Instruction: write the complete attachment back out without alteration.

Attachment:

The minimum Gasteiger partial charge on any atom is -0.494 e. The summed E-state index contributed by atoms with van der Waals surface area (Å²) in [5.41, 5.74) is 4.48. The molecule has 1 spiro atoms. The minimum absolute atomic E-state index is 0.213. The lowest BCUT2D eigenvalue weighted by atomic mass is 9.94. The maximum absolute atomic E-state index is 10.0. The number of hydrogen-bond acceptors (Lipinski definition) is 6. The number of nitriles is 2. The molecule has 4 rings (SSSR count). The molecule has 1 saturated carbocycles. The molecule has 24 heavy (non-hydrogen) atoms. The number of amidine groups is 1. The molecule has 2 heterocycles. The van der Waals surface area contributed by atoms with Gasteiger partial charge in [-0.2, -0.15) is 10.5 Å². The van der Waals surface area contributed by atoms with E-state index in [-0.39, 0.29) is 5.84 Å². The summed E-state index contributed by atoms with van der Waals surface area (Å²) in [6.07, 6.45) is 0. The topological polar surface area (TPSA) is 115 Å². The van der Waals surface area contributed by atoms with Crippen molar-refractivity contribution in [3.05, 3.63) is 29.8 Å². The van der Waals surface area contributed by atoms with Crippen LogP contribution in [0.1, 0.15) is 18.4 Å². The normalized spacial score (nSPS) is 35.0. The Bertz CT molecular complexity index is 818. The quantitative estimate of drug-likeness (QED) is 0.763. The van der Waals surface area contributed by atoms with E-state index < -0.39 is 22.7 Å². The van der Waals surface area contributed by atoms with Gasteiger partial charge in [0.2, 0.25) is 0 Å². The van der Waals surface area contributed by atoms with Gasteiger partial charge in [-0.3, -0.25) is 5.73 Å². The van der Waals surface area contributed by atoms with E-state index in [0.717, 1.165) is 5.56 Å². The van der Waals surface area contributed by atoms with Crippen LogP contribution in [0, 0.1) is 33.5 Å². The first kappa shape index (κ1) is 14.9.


The minimum Gasteiger partial charge on any atom is -0.494 e. The summed E-state index contributed by atoms with van der Waals surface area (Å²) in [5.41, 5.74) is 4.48. The molecule has 1 spiro atoms. The minimum absolute atomic E-state index is 0.213. The lowest BCUT2D eigenvalue weighted by atomic mass is 9.94. The maximum absolute atomic E-state index is 10.0. The number of hydrogen-bond acceptors (Lipinski definition) is 6. The number of nitriles is 2. The molecule has 4 rings (SSSR count). The molecule has 1 saturated carbocycles. The molecule has 24 heavy (non-hydrogen) atoms. The number of amidine groups is 1. The molecule has 2 heterocycles. The van der Waals surface area contributed by atoms with Gasteiger partial charge in [-0.2, -0.15) is 10.5 Å². The van der Waals surface area contributed by atoms with E-state index in [-0.39, 0.29) is 5.84 Å². The summed E-state index contributed by atoms with van der Waals surface area (Å²) in [6.07, 6.45) is 0. The topological polar surface area (TPSA) is 115 Å². The van der Waals surface area contributed by atoms with Crippen molar-refractivity contribution in [3.05, 3.63) is 29.8 Å². The van der Waals surface area contributed by atoms with Crippen LogP contribution in [0.1, 0.15) is 18.4 Å². The normalized spacial score (nSPS) is 35.0. The Bertz CT molecular complexity index is 818. The quantitative estimate of drug-likeness (QED) is 0.763. The van der Waals surface area contributed by atoms with E-state index < -0.39 is 22.7 Å². The van der Waals surface area contributed by atoms with Gasteiger partial charge in [0.2, 0.25) is 0 Å². The van der Waals surface area contributed by atoms with Gasteiger partial charge in [-0.3, -0.25) is 5.73 Å². The van der Waals surface area contributed by atoms with E-state index in [0.717, 1.165) is 5.56 Å². The van der Waals surface area contributed by atoms with Crippen LogP contribution in [0, 0.1) is 33.5 Å². The first kappa shape index (κ1) is 14.9.